Filipino Tuna Industry Gets a Break

Philippine tuna producers can heave a sigh of relief, at least temporarily. The Western and Central Pacific Fisheries Commission has decreed that the Philippines be allowed a limited number of fishing vessels in two pockets of Western Pacific high seas for at least a year even though several island-nations in the area were pushing for tighter controls.

These pockets of were closed to tuna and purse seine fishing for two years beginning in 2010. The area covers more than 306,000 square miles of open seas south of Micronesia and north of Indonesia and Papua New Guinea where more than 38 Philippine-flag purse seine fishing ships used to operate.

Although the vast Pacific supports a tuna fishery worth US$1.8 billion annually, accounting for a third of global catches, conservationists have repeatedly warned that five of the eight tuna species are at risk of extinction, with all three bluefin species – southern, Atlantic and Pacific – susceptible to collapse from overfishing. The International Union for Conservation of Nature study said seven of the 61 species of so-called “scombrid” or billed fish, are under severe threat.

It is a threat that has dire implications for the Philippine tuna industry, much of it centered in General Santos City at the southern tip of Mindanao island, which is acknowledged as the country’s tuna capital. The city is host to six of the seven tuna canneries in the country, with 120,000 residents directly or indirectly dependent on the industry. The country is the world’s fourth largest producer of fresh-chilled and canned tuna products.

In the early days of the industry, tuna could be caught just a little over 100 meters from shore off Mindanao. Today, the closest they can be found in volume is a good six hours from the coastal towns of Kiamba and Maasim. On a bad trip, three weeks in the open seas off Sarangani Bay will net a zero catch.

In 2011, because of the ban on the selected areas, total tuna landings at the General Santos City fishing port complex dropped by 21 percent, from 143,139.17 metric tons in 2010 to 112,891.81 MT last year. The volume of landings of mature yellowfin tuna has also been on a steady decline, from 33,369 MT in 2007 to a mere 9,061.13 last year.

The seas off Palau, Micronesia, Papua New Guinea and Indonesia are areas closest to the Philippines where local tuna fishing companies frequently operate and further south west off the Solomon Islands, Fiji, Tuvalu, Nauru, Marshall Islands, Micronesia, Papua New Guinea and parts of Kiribati.

Opponents of the ban argue that it has had an adverse impact on employment and the Philippine economy, especially in southern Mindanao. The opponents say they aren’t pushing for the resumption of so-called super seiners, 70-meter giants that can land up to 200 metric tons in a single catch by settling a large circular net around the school of fish, then pursing the bottom together to capture them. Those vessels are largely stationed in Papua New Guinea where two Filipino companies also own tuna separate canning plants.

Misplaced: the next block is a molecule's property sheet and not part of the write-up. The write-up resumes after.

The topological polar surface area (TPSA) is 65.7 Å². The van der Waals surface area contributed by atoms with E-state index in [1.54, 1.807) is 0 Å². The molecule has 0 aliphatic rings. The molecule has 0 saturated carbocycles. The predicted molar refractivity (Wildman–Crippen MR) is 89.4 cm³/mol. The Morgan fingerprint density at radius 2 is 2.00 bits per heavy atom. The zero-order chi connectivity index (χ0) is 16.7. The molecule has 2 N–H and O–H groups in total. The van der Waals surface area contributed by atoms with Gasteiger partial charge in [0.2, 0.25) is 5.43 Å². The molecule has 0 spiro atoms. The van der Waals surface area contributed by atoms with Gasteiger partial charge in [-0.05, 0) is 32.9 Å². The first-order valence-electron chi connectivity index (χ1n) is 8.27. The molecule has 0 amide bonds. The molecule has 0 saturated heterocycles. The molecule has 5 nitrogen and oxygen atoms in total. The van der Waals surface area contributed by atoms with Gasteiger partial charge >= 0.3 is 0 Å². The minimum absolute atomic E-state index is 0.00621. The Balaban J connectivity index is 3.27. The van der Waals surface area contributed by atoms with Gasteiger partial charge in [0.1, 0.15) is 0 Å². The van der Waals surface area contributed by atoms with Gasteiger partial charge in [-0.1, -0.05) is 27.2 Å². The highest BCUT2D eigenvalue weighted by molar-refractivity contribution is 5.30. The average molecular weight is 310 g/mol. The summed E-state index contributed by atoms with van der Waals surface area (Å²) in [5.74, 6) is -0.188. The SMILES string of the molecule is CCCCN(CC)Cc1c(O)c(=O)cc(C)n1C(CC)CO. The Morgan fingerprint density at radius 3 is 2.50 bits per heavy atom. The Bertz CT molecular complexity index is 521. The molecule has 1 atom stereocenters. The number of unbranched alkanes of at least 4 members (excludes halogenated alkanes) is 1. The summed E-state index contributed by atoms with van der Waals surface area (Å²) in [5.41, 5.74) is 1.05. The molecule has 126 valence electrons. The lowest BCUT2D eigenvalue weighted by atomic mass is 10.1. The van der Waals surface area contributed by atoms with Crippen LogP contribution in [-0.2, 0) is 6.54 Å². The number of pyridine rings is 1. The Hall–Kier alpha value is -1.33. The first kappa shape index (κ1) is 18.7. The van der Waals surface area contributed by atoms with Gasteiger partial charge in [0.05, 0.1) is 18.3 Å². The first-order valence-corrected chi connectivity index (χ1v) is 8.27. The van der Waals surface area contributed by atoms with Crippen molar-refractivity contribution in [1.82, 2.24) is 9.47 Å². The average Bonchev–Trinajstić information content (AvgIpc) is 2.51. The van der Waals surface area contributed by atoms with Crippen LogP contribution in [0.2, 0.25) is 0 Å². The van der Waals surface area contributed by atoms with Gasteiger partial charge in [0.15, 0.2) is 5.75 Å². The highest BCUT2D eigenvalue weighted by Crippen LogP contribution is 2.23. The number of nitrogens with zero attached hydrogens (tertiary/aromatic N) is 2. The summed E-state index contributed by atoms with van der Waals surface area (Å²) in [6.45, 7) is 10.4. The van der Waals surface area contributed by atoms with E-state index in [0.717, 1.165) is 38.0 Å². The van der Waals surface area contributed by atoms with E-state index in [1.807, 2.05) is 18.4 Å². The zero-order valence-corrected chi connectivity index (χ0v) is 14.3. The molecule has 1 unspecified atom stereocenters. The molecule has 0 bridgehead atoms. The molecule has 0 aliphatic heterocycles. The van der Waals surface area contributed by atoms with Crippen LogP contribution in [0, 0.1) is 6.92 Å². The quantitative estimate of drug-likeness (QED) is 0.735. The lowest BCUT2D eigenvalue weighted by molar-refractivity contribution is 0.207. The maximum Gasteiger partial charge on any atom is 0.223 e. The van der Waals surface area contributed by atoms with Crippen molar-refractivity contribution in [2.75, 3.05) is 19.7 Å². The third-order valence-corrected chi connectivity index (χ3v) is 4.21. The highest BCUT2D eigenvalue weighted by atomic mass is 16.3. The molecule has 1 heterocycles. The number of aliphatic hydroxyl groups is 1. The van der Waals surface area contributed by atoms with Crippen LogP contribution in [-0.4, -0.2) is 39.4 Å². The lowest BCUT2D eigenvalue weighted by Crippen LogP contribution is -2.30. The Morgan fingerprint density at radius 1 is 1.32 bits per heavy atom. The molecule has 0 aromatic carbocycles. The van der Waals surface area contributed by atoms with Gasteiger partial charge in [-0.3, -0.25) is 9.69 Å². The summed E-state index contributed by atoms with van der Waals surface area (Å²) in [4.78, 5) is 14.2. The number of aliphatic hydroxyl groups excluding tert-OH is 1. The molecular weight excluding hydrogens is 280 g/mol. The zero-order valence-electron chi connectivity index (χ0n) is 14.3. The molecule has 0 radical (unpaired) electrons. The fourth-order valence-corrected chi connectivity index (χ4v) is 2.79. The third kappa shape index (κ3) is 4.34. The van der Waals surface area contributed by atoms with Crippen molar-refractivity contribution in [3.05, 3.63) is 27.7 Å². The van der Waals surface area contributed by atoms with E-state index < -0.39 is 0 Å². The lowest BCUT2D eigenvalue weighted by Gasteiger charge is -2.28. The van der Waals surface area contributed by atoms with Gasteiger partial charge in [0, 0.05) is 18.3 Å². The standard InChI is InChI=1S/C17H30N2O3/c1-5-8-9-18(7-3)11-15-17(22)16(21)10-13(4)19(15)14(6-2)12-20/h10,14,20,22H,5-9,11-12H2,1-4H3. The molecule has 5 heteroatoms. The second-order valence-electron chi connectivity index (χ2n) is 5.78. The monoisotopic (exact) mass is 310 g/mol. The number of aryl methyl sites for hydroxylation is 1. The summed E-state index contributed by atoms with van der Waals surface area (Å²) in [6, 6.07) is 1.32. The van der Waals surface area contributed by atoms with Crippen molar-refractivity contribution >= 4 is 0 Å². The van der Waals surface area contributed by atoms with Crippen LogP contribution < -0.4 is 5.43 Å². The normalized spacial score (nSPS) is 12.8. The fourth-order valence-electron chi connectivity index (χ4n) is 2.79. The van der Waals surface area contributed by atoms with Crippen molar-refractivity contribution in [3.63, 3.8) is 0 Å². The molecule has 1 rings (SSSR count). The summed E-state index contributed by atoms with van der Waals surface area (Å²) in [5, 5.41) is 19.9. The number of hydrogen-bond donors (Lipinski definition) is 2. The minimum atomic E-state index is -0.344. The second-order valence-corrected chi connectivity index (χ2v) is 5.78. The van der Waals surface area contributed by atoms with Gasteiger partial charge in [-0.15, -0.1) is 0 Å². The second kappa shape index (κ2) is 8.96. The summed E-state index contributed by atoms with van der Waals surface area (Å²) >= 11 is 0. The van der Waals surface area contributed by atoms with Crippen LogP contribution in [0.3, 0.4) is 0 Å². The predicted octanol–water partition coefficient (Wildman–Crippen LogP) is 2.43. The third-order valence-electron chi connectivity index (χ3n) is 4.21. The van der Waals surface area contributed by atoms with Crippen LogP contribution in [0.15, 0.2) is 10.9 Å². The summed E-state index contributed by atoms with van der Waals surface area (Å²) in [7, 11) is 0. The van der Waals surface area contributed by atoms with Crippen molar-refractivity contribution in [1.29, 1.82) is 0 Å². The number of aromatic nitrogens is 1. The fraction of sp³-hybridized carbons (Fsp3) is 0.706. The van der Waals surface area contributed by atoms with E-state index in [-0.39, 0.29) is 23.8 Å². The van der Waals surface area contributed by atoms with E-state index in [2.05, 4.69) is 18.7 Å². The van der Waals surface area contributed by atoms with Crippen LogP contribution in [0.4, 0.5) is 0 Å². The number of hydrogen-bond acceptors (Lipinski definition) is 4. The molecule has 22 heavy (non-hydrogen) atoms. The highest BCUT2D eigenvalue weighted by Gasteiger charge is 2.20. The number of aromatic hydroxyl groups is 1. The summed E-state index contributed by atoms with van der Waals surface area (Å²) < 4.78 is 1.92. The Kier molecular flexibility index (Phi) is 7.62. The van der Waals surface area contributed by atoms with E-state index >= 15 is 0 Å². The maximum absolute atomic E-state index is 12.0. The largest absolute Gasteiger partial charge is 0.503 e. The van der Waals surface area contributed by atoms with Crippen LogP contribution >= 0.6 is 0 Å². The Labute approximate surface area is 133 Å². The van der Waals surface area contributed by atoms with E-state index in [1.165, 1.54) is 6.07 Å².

The two-year ban has clearly left the Philippine tuna industry in a quandary, with some fishermen saying fishing must be curtailed to allow the fishery to regenerate, with others saying fishing must continue because of the threat to livelihoods. The volume of landings of mature yellowfin tuna has been declining steadily in any case from overfishing. Today more than 90 percent of raw materials for the city’s six canning plants have been sourced from either abroad or from Manila. Some industry figures have argued that the best solution would be for the government to pay to decommission some vising vessels to cushion the impact of a ban. One industry figure earlier estimated that the government would need to set aside at least P1.l2 billion (US$27.7 million) to pay to address the issue.

With the Philippine seas south of Mindanao already overfished, local tuna producers have looked beyond the country’s fishing grounds for their operations. In the 1990s, local producers began to open up operations in Indonesia and in Papua New Guinea. By the turn of the millennium, several Filipino companies had already put up canning plants in these countries known for their rich tuna fishing grounds.

But while production has declined, increased international prices of canned and processed tuna as well as fresh chilled yellowfin exports are keeping the Philippine tuna industry afloat. Over the last five years, the annual export earnings of Philippine tuna have remained within the range of US$280 million despite reduced production. Six years ago, before fuel costs skyrocketed worldwide, the average price of a box of skipjack was P600 (US$14) per 33-kilo box. In early 2010, it was US$48.

It is not yet clear how many of these Philippine fishing vessels will be allowed back in the contested area but industry sources in General Santos City say the lifting of the ban will benefit RD Fishing and Frabelle Fishing, two of the country’s largest tuna fishing fleets, which have already established bases in Papua New Guinea and have concession areas in Palau. The two Pacific Island nations are near these pockets.

Although the fisheries commission lifted the ban, it is still imposing a three-month suspension of each year on the use so-called fish aggregating devices, which draw fish to areas where they can be netted in large numbers. It also required all fishing vessels in the area to allow 100 percent observer coverage on board all purse seine operations.

The next meeting of the fisheries commission, a sanctioning body with 18 members and 33 participating countries, is to be held in the Philippines in December. The Philippines is a signatory to the conference.

(Edwin Espejo blogs for Asian Correspondent at Chronicles from Mindanao.)